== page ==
By Marina Harss
25 August 2020
Watching: ‘Dancing Through Harlem’
Something many films of dance fail to convey is the rush produced by the happy marriage of music and movement. A recent movie by two dancers from Dance Theater of Harlem — Derek Brockington and Alexandra Hutchinson — is an exception.
“Dancing Through Harlem,” created for the yearly Harlem Week festival and the African-American Day Parade, is both a tribute to the neighborhood in which it was filmed and a celebration of pure dance. In the early mornings over three days Mr. Brockington and Ms. Hutchinson filmed themselves and six colleagues performing excerpts from “New Bach,” by the company’s resident choreographer, Robert Garland.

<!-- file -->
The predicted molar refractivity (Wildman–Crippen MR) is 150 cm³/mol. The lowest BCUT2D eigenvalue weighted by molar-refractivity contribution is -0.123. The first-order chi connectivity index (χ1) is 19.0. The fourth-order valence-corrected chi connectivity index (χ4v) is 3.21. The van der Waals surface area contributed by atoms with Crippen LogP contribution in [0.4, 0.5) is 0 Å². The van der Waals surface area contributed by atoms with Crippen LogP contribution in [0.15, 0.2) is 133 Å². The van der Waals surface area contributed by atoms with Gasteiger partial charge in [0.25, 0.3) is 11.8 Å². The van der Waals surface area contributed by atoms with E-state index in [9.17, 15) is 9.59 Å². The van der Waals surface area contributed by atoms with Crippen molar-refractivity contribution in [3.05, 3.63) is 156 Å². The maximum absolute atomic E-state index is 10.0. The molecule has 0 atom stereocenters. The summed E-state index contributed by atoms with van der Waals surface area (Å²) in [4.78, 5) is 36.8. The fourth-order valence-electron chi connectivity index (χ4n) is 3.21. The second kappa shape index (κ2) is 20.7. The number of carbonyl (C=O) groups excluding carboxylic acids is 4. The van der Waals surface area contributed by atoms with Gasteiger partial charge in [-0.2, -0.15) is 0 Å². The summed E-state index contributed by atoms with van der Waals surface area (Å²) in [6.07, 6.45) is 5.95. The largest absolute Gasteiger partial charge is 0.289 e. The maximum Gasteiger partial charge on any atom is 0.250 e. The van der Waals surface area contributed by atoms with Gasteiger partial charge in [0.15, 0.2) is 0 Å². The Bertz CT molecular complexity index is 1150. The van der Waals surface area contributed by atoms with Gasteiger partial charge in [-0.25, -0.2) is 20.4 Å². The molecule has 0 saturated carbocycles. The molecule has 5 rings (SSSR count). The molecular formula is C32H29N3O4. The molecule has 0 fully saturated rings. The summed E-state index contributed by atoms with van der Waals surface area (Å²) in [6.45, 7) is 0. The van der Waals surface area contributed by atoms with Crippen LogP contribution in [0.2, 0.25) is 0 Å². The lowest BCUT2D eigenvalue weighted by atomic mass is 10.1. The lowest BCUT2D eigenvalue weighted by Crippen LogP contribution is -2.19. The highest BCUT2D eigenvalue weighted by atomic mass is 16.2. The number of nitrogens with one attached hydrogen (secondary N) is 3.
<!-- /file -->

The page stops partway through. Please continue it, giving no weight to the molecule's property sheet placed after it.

Mr. Garland deftly combines the crisp rhythms of Bach with sharp footwork, jazzy syncopations, and hints of West African dance and the Harlem Shake. The dancers in turn take the choreography out into the streets: to a subway platform at St. Nicholas Avenue, a courtyard among the neo-Gothic buildings of the City College of New York, and out in front of the colorful murals around the Adam Clayton Powell Jr. State Office Building. Dance has never looked more alive.
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